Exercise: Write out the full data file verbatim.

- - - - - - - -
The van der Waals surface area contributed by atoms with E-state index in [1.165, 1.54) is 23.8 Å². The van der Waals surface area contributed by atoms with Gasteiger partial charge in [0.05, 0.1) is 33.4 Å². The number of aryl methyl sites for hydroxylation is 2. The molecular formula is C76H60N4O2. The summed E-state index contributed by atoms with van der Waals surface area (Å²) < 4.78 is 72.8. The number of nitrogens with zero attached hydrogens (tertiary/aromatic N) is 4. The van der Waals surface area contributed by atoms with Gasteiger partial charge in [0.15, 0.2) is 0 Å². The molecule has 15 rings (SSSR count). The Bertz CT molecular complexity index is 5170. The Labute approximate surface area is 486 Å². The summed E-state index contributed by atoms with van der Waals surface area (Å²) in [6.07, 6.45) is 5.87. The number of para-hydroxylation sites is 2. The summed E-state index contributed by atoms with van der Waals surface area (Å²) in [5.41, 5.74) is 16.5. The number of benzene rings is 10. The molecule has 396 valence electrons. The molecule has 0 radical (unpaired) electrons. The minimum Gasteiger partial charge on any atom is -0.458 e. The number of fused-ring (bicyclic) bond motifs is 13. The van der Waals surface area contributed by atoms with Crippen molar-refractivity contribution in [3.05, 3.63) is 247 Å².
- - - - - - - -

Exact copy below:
The van der Waals surface area contributed by atoms with E-state index in [1.165, 1.54) is 23.8 Å². The van der Waals surface area contributed by atoms with Gasteiger partial charge in [0.05, 0.1) is 33.4 Å². The number of aryl methyl sites for hydroxylation is 2. The molecular formula is C76H60N4O2. The summed E-state index contributed by atoms with van der Waals surface area (Å²) < 4.78 is 72.8. The number of nitrogens with zero attached hydrogens (tertiary/aromatic N) is 4. The van der Waals surface area contributed by atoms with Gasteiger partial charge in [0.15, 0.2) is 0 Å². The molecule has 15 rings (SSSR count). The Bertz CT molecular complexity index is 5170. The Labute approximate surface area is 486 Å². The summed E-state index contributed by atoms with van der Waals surface area (Å²) in [6.07, 6.45) is 5.87. The number of para-hydroxylation sites is 2. The summed E-state index contributed by atoms with van der Waals surface area (Å²) in [5.41, 5.74) is 16.5. The number of benzene rings is 10. The molecule has 396 valence electrons. The molecule has 0 radical (unpaired) electrons. The minimum Gasteiger partial charge on any atom is -0.458 e. The number of fused-ring (bicyclic) bond motifs is 13. The van der Waals surface area contributed by atoms with Crippen molar-refractivity contribution in [3.05, 3.63) is 247 Å².